Linked by Thom Holwerda on Tue 14th Dec 2010 23:55 UTC, submitted by Oliver
OpenBSD Okay, this is potentially very big news that really needs all the exposure it can get. OpenBSD's Theo de Raadt has received an email in which it was revealed to him that ten years ago, the FBI paid several open source developers to implement hidden backdoors in OpenBSD's IPSEC stack. De Raadt decided to publish the email for all to see, so that the code in question can be reviewed. Insane stuff.
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It is easy to prove that gcc does not have the Thompson hack. (Technically, the proof shows either that gcc doesn't have the hack or else all C compilers have the identical hack).

gcc is built using a bootstrapping process. First, gcc is built from its source code (written in C) using whatever compiler you have. Then the compiler is built again, using itself. As a check, the compiler is built a third time with itself and the object code is compared between the stage 2 build and the stage 3 build. It must be byte-for-byte identical or the test fails.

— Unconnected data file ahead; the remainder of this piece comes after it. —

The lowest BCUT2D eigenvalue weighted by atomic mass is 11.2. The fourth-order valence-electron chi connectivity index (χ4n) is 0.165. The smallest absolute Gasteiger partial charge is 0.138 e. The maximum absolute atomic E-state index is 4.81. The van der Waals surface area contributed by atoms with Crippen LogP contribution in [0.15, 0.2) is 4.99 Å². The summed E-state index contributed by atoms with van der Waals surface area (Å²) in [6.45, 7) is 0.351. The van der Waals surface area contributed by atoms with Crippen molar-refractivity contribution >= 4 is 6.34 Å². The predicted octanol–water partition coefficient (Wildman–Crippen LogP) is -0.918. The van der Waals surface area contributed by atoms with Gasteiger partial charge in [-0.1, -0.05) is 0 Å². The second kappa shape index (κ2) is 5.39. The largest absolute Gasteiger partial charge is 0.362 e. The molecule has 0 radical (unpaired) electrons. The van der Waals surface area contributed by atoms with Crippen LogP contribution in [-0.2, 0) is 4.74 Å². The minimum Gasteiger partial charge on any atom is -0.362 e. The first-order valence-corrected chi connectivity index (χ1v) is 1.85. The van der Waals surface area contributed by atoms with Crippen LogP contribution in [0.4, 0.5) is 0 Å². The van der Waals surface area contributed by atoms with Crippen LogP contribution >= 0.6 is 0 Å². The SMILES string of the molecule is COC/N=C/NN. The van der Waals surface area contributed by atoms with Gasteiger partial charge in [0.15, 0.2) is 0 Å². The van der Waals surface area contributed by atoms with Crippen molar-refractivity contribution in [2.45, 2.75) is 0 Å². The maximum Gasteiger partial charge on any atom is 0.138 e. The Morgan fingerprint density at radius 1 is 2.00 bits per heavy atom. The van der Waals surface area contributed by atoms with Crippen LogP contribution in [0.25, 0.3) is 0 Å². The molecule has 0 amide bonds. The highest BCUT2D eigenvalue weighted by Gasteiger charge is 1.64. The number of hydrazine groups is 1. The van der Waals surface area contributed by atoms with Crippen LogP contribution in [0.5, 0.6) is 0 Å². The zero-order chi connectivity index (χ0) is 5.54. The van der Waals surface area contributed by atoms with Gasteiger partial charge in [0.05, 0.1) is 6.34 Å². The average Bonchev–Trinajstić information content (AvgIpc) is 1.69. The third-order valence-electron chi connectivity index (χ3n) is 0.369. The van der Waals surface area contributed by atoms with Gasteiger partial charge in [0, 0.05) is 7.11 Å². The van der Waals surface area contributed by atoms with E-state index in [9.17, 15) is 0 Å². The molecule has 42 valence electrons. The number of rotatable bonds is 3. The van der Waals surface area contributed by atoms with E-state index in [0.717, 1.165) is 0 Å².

Furthermore, you can show (and people have shown) that you get the identical results if you start from Sun's compiler or various older versions of gcc, and likewise for a number of other compilers. If the Thompson hack were present, you would get different results if you build from source code with a compiler containing the hack, than if you don't.

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